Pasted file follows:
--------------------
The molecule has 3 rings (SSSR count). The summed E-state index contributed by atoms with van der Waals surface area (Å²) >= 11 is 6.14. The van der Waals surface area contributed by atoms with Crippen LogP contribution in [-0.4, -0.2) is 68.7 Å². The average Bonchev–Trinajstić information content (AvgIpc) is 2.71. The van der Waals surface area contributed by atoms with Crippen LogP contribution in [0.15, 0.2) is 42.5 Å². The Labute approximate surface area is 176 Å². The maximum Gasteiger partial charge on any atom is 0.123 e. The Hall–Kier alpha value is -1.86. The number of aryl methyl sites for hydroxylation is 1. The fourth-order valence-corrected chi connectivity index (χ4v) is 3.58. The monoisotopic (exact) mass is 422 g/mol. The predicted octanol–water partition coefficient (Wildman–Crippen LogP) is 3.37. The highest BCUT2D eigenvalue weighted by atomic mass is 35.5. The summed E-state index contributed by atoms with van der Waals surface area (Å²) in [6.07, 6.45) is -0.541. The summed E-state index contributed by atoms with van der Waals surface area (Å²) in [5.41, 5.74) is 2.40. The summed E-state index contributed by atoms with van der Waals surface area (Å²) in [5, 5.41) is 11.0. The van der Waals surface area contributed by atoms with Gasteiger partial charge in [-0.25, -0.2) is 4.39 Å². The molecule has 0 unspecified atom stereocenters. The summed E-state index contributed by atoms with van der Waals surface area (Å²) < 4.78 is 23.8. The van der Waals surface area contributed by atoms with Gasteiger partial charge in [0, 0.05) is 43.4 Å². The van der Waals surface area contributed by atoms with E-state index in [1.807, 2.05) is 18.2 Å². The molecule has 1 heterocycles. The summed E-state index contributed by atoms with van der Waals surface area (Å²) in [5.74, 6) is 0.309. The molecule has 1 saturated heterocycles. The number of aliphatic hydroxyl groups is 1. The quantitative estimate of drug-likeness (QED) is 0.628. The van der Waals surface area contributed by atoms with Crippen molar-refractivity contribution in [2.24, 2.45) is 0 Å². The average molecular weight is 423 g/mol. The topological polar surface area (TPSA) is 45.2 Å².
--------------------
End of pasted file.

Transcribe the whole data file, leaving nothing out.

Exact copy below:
The molecule has 3 rings (SSSR count). The summed E-state index contributed by atoms with van der Waals surface area (Å²) >= 11 is 6.14. The van der Waals surface area contributed by atoms with Crippen LogP contribution in [-0.4, -0.2) is 68.7 Å². The average Bonchev–Trinajstić information content (AvgIpc) is 2.71. The van der Waals surface area contributed by atoms with Crippen LogP contribution in [0.15, 0.2) is 42.5 Å². The Labute approximate surface area is 176 Å². The maximum Gasteiger partial charge on any atom is 0.123 e. The Hall–Kier alpha value is -1.86. The number of aryl methyl sites for hydroxylation is 1. The fourth-order valence-corrected chi connectivity index (χ4v) is 3.58. The monoisotopic (exact) mass is 422 g/mol. The predicted octanol–water partition coefficient (Wildman–Crippen LogP) is 3.37. The highest BCUT2D eigenvalue weighted by atomic mass is 35.5. The summed E-state index contributed by atoms with van der Waals surface area (Å²) in [6.07, 6.45) is -0.541. The summed E-state index contributed by atoms with van der Waals surface area (Å²) in [5.41, 5.74) is 2.40. The summed E-state index contributed by atoms with van der Waals surface area (Å²) in [5, 5.41) is 11.0. The van der Waals surface area contributed by atoms with Gasteiger partial charge in [-0.25, -0.2) is 4.39 Å². The molecule has 0 unspecified atom stereocenters. The summed E-state index contributed by atoms with van der Waals surface area (Å²) < 4.78 is 23.8. The van der Waals surface area contributed by atoms with Gasteiger partial charge in [0, 0.05) is 43.4 Å². The van der Waals surface area contributed by atoms with E-state index in [1.807, 2.05) is 18.2 Å². The molecule has 1 heterocycles. The summed E-state index contributed by atoms with van der Waals surface area (Å²) in [5.74, 6) is 0.309. The molecule has 1 saturated heterocycles. The number of aliphatic hydroxyl groups is 1. The quantitative estimate of drug-likeness (QED) is 0.628. The van der Waals surface area contributed by atoms with Crippen molar-refractivity contribution in [2.24, 2.45) is 0 Å². The average molecular weight is 423 g/mol. The topological polar surface area (TPSA) is 45.2 Å².